The Hansa is an old organisation which allowed trading between towns in different countries. You can compare it a little with the current EU, which basically allows the same nowadays. Originally it was a purely German thing: only German towns and cities were dealing with each other. After a while Dutch and Belgian towns were to join, as well as towns in Sweden, Norway, Finland, Poland and the Baltic states and at its high point there were Hanseatic offices as far away as Novgorod (Russia), Bergen (Norway), Bruges and later Antwerp (Belgium) and London (England). The only one remaining today is the one in Bergen.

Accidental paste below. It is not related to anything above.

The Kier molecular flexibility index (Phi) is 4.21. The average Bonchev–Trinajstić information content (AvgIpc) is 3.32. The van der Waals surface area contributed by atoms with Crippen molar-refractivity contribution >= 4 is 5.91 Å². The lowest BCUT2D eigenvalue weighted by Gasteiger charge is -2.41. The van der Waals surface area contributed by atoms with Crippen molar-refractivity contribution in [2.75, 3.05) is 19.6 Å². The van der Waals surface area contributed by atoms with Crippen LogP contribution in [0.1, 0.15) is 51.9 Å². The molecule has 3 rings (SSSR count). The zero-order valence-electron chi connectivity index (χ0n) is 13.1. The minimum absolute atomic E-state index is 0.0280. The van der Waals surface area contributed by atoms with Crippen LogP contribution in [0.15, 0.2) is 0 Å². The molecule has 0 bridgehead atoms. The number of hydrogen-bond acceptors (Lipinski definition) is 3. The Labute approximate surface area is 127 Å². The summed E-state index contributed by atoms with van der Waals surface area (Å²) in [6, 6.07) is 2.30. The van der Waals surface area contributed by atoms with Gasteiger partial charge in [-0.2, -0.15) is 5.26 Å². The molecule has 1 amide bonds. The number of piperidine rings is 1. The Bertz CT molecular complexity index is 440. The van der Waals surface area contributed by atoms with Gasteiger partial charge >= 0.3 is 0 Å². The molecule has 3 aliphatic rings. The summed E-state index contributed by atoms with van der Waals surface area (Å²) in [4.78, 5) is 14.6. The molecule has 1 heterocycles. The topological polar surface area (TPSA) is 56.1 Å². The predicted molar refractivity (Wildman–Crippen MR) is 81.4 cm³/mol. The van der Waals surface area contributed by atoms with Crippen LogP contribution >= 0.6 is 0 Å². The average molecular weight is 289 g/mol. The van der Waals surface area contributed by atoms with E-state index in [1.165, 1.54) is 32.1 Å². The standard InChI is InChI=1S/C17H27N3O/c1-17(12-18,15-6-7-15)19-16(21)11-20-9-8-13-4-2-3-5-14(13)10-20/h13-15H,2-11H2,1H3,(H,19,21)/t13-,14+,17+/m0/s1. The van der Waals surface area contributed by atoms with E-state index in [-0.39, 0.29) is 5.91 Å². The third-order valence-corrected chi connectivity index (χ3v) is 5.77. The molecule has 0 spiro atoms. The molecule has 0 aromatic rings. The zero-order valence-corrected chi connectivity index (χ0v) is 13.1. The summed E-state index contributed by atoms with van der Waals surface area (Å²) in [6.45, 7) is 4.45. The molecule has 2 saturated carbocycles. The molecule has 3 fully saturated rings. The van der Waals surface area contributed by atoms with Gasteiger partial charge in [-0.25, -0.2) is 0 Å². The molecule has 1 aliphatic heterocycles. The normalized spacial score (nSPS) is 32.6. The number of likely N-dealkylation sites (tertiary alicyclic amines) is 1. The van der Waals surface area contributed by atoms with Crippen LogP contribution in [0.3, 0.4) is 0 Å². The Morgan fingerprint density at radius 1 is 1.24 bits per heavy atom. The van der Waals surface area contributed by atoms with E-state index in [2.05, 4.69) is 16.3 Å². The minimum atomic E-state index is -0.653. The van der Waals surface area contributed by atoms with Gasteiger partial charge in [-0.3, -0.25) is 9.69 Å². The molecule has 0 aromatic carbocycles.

The main commodity dealt with in Bergen was fish from the North of the country (Lofoten) in exchange for grain. The reason why Bergen was chosen instead of a place further north had several reasons: the weather probably being part of it, but mainly it was that the Norwegians didn't want those Germans any further up than they needed to be.
The office in Bergen was manned by Germans and Germans only. One after the other the houses of the Bryggen quarter were bought and in the end, the whole area was German. On top of that: no women were allowed. The so-called 'women's jobs' were done by apprentices, some as young as 13 who came from good middle class families back in Germany. Men were not allowed to be married either. You worked for the Hansa and after several years you went back to Germany, with money obviously, found a wife and started a family.
This is the letter H for ABC Wednesday. Why not join?